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Teachers strike today – “difficult decision” but action needed on teacher shortages says union

Dec 7, 2021

 

Public school teachers are on a 24-hour strike today which is seeing schools across the Hawkesbury lightly staffed and normal lessons suspended, but the Teachers Federation (TF) say they had to take the action to draw attention to a widespread teacher shortage.

 

While the Department of Education – in a letter forwarded to parents by school Principals late last week – painted the strike as revolving around pay, the TA say it’s mostly about drawing attention to the 1800 vacant permanent teacher positions across NSW, including in the Hawkesbury.

 

“Teachers and Principals have made the difficult decision to go on strike,” said NSW TA President Angelo Gavrielatos.

 

“This will be the first 24 hour stoppage in a decade and it reflects the gravity of the situation we find ourselves in.

 

“We are deeply concerned about growing teacher shortages and the impact they are having on students across NSW,” he said.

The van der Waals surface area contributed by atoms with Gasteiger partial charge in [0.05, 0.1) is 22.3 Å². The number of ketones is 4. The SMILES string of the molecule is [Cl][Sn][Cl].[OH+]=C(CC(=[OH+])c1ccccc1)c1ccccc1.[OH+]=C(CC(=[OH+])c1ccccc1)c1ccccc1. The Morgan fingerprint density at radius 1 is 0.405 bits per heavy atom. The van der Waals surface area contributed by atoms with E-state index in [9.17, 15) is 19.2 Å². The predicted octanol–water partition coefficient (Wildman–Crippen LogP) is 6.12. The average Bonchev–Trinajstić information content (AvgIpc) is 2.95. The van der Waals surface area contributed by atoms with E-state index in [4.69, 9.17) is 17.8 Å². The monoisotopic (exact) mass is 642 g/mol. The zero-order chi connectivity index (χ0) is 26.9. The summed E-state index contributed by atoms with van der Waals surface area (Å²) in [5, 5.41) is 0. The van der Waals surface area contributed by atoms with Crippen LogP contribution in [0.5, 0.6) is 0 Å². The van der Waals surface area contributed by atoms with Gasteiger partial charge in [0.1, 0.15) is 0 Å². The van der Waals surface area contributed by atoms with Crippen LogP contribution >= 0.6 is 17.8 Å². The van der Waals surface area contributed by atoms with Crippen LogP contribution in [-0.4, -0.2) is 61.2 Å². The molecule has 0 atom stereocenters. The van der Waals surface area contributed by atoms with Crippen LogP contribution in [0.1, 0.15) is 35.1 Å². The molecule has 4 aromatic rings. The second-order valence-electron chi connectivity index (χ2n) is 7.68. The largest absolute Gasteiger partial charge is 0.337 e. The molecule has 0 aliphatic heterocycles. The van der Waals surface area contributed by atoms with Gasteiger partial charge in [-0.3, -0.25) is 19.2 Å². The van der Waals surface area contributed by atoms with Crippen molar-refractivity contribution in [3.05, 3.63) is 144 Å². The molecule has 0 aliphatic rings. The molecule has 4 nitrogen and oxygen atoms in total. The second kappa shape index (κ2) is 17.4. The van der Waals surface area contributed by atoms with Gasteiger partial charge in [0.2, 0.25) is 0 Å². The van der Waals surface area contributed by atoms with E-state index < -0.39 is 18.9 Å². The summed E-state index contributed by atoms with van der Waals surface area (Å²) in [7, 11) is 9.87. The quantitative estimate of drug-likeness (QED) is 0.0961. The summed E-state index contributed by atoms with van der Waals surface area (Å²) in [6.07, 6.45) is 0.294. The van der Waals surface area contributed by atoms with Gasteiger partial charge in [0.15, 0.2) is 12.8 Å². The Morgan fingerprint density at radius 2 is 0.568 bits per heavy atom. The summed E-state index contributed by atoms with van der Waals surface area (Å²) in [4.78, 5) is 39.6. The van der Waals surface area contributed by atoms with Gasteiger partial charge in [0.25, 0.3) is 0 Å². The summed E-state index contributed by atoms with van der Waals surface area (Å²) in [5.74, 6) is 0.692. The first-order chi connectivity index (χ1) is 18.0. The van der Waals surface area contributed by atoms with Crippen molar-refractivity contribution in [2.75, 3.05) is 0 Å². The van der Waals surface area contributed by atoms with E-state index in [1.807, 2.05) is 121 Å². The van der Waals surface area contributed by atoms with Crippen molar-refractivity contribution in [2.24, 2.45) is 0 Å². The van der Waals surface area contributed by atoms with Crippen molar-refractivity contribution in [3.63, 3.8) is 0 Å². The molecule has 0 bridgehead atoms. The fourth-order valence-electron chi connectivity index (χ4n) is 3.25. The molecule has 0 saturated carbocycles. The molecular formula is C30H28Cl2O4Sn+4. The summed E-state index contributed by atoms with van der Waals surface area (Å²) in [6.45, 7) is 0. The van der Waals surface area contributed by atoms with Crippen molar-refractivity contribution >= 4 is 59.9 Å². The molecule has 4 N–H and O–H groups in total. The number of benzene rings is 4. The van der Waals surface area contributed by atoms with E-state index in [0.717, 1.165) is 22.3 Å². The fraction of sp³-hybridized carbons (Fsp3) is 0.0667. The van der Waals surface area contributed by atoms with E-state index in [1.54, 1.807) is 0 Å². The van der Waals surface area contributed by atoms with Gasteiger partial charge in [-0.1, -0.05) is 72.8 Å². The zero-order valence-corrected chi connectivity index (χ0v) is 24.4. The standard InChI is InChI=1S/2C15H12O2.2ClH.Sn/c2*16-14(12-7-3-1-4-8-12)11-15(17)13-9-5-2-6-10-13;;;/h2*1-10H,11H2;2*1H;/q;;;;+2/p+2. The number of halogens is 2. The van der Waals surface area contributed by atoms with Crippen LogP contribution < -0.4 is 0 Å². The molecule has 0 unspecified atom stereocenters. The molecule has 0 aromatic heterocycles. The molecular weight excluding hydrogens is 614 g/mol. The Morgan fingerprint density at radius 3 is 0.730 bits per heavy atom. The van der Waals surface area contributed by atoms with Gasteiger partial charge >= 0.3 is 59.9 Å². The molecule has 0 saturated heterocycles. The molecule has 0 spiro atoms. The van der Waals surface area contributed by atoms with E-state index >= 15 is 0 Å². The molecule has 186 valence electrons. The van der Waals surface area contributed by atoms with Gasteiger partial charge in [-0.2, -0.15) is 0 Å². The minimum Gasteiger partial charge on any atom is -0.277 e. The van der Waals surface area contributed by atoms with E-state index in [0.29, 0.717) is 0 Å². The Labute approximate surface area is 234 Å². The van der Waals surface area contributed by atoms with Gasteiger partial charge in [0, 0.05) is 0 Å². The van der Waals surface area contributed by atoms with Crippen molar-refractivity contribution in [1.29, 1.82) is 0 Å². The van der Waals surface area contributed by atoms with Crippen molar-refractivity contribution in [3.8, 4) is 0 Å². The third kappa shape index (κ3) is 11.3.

There are more than 1800 vacant permanent positions in schools, from Bondi to Broken Hill, says Mr Gavrielatos.

 

He pointed to the Department of Education’s own research which showed large and growing shortages of teachers.

 

“Due to rising student enrolments, an ageing workforce and a significant decrease in the number of people enrolling in teacher education courses, the teacher shortages will only get worse,” he says.

 

“Uncompetitive salaries and unsustainable workloads are making it harder to keep teachers in the job and have reduced the attractiveness of the profession to high achieving young people.

 

“While the work of teachers has become more complex and challenging, their salaries have fallen well behind the average of other professions.”

 

The government has offered the teachers a 2.5% pay rise.

 

“For 18 months we have tried to reach an agreement with the NSW government on a reset of teacher salaries to better reflect the work teachers do and make them competitive again with other professions,” Mr Gavrielatos said.

 

“Teachers’ workloads are also excessive, particularly the administration and compliance obligation which detract from the time they have for lesson planning and focusing on the needs of individual students.

 

“We have also sought an increase of two hours in the preparation time teachers have each week – the current two hour entitlement has not changed since the 1980 for primary teachers and the 1950s for secondary teachers,” he says.

 

Hawkesbury teachers and Principals who have joined today’s one-day strike will be back at work tomorrow.

 
 
 
 

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